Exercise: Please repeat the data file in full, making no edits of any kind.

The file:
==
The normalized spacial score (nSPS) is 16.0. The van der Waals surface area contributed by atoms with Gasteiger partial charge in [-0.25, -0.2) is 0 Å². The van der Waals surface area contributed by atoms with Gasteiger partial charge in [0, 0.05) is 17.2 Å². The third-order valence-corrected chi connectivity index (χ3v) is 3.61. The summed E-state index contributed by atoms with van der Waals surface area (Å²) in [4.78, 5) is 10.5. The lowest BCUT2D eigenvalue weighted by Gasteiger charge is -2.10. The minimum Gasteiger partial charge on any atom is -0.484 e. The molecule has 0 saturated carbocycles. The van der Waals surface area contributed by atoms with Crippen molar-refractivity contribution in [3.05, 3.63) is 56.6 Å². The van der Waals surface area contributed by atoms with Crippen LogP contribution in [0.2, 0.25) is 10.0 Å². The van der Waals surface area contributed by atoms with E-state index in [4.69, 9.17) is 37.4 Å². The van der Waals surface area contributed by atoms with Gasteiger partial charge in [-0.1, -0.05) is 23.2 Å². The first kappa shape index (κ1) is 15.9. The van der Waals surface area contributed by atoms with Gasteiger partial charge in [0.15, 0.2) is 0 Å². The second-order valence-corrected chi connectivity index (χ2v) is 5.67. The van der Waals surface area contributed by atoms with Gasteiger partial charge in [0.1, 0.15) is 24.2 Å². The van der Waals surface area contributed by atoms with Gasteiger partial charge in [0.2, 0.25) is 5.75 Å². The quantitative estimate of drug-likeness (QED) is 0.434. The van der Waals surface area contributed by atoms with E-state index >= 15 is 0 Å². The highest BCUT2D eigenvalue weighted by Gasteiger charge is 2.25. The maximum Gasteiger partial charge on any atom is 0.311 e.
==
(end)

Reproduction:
The normalized spacial score (nSPS) is 16.0. The van der Waals surface area contributed by atoms with Gasteiger partial charge in [-0.25, -0.2) is 0 Å². The van der Waals surface area contributed by atoms with Gasteiger partial charge in [0, 0.05) is 17.2 Å². The third-order valence-corrected chi connectivity index (χ3v) is 3.61. The summed E-state index contributed by atoms with van der Waals surface area (Å²) in [4.78, 5) is 10.5. The lowest BCUT2D eigenvalue weighted by Gasteiger charge is -2.10. The minimum Gasteiger partial charge on any atom is -0.484 e. The molecule has 0 saturated carbocycles. The van der Waals surface area contributed by atoms with Crippen molar-refractivity contribution in [3.05, 3.63) is 56.6 Å². The van der Waals surface area contributed by atoms with Crippen LogP contribution in [0.2, 0.25) is 10.0 Å². The van der Waals surface area contributed by atoms with E-state index in [4.69, 9.17) is 37.4 Å². The van der Waals surface area contributed by atoms with Gasteiger partial charge in [-0.1, -0.05) is 23.2 Å². The first kappa shape index (κ1) is 15.9. The van der Waals surface area contributed by atoms with Gasteiger partial charge in [0.15, 0.2) is 0 Å². The second-order valence-corrected chi connectivity index (χ2v) is 5.67. The van der Waals surface area contributed by atoms with Gasteiger partial charge in [0.1, 0.15) is 24.2 Å². The van der Waals surface area contributed by atoms with Gasteiger partial charge in [0.2, 0.25) is 5.75 Å². The quantitative estimate of drug-likeness (QED) is 0.434. The van der Waals surface area contributed by atoms with E-state index >= 15 is 0 Å². The highest BCUT2D eigenvalue weighted by Gasteiger charge is 2.25. The maximum Gasteiger partial charge on any atom is 0.311 e.